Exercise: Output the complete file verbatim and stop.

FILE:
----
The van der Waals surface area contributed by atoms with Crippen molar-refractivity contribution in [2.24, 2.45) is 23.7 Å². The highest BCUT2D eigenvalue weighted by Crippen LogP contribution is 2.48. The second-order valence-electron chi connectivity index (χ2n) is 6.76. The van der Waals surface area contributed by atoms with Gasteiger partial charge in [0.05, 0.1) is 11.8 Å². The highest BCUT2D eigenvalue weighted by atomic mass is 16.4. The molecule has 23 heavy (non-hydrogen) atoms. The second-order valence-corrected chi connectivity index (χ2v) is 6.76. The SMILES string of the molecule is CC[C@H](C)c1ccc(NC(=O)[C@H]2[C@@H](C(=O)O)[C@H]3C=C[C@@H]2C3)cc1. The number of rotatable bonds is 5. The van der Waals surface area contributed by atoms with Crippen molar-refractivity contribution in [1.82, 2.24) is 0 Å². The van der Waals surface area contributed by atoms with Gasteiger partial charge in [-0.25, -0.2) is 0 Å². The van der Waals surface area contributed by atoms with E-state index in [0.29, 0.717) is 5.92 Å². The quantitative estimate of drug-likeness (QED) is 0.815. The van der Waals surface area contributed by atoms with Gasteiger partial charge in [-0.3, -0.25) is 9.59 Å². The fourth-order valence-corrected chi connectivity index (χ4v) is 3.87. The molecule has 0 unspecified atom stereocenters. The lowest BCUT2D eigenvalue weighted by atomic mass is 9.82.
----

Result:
The van der Waals surface area contributed by atoms with Crippen molar-refractivity contribution in [2.24, 2.45) is 23.7 Å². The highest BCUT2D eigenvalue weighted by Crippen LogP contribution is 2.48. The second-order valence-electron chi connectivity index (χ2n) is 6.76. The van der Waals surface area contributed by atoms with Gasteiger partial charge in [0.05, 0.1) is 11.8 Å². The highest BCUT2D eigenvalue weighted by atomic mass is 16.4. The molecule has 23 heavy (non-hydrogen) atoms. The second-order valence-corrected chi connectivity index (χ2v) is 6.76. The SMILES string of the molecule is CC[C@H](C)c1ccc(NC(=O)[C@H]2[C@@H](C(=O)O)[C@H]3C=C[C@@H]2C3)cc1. The number of rotatable bonds is 5. The van der Waals surface area contributed by atoms with Crippen molar-refractivity contribution in [1.82, 2.24) is 0 Å². The van der Waals surface area contributed by atoms with Gasteiger partial charge in [-0.25, -0.2) is 0 Å². The van der Waals surface area contributed by atoms with E-state index in [0.29, 0.717) is 5.92 Å². The quantitative estimate of drug-likeness (QED) is 0.815. The van der Waals surface area contributed by atoms with Gasteiger partial charge in [-0.3, -0.25) is 9.59 Å². The fourth-order valence-corrected chi connectivity index (χ4v) is 3.87. The molecule has 0 unspecified atom stereocenters. The lowest BCUT2D eigenvalue weighted by atomic mass is 9.82.